Preston Urban Traffic Management and Control (UTMC) System. Preston. UK

By News Editor / Updated: 29 Aug 2014

Lancashire County Council installed UTMC in the City of Preston to link traffic signals, parking availability and air quality information to better manage traffic in order to achieve its policy objectives - particularly safety and accessibility. The experience has been a positive one for the Council and anecdotal evidence suggests that UTMC in Preston is achieving its objectives

Background and objectives

Preston is a city of around 100,000 people in northwest England. It has suffered economic decline due to its former reliance on the textile industry and, as a smaller regional shopping centre, it attaches a high priority to maintaining the economy in its city centre. The specific objectives of the use of UTMC in Preston were to help to:
  • Allow people in the area to plan their journeys in advance and be able to predict with confidence when they will arrive at their destination;
  • Make available a high quality and easy to understand public transport option (so as to help modal shift);;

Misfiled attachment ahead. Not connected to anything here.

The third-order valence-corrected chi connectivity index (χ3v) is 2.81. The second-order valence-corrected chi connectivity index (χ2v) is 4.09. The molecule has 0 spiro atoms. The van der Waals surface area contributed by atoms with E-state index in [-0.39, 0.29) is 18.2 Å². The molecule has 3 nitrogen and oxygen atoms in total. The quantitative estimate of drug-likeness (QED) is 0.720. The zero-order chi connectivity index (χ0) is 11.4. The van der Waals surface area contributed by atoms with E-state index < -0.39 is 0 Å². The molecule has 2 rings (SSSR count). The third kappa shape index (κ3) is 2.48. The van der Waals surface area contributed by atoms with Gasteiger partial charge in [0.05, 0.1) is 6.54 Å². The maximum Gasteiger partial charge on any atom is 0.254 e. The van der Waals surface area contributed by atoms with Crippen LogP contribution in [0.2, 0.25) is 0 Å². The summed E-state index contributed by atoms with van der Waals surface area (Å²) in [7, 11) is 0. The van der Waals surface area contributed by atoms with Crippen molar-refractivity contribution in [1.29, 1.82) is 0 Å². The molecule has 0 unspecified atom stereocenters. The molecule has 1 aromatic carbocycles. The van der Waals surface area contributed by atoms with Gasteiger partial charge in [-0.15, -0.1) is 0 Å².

• Make Preston city centre a safe, attractive and accessible place, to maintain its local economy; and
  • (Operationally) to ensure that ITS is largely self-enforcing..


The UTMC was introduced between 2001 and 2003 to integrate and improve existing traffic management and control functions in the City.>Its capital costs were funded directly by central government; a bid was also made to central government to fund the ongoing running costs. Amongst other things, the UTMC provides linked and integrated functions including (or planned):
  • Traffic Management - UTC Review, Bus priority, Incident detection
  • Variable Message Signs - Car parks, Park and Ride,
  • Strategic System Integration - System architecture, UTMC migration, Mobility Information Centre
  • Access controls
  • Smart cards
  • PT timetable information
  • Real time travel information


At this stage it is too early to tell whether the system has achieved any of its wider objectives, although anecdotal evidence suggests a reduction in circulating traffic on the inner ring road, and a positive benefit to cost ratio due to reductions in communications costs as existing systems (e.g. traffic signal control) were migrated to UTMC.


Preston UTMC shows the benefits of integrating the control and management of traffic information and management systems. The biggest barriers to its successful introduction are institutional, not technical.

Further information

See Preston05UTMC lessons learnt.pdf
Collective passenger transport
Traffic and demand management
United Kingdom
Tom Rye
30 Aug 2010
29 Aug 2014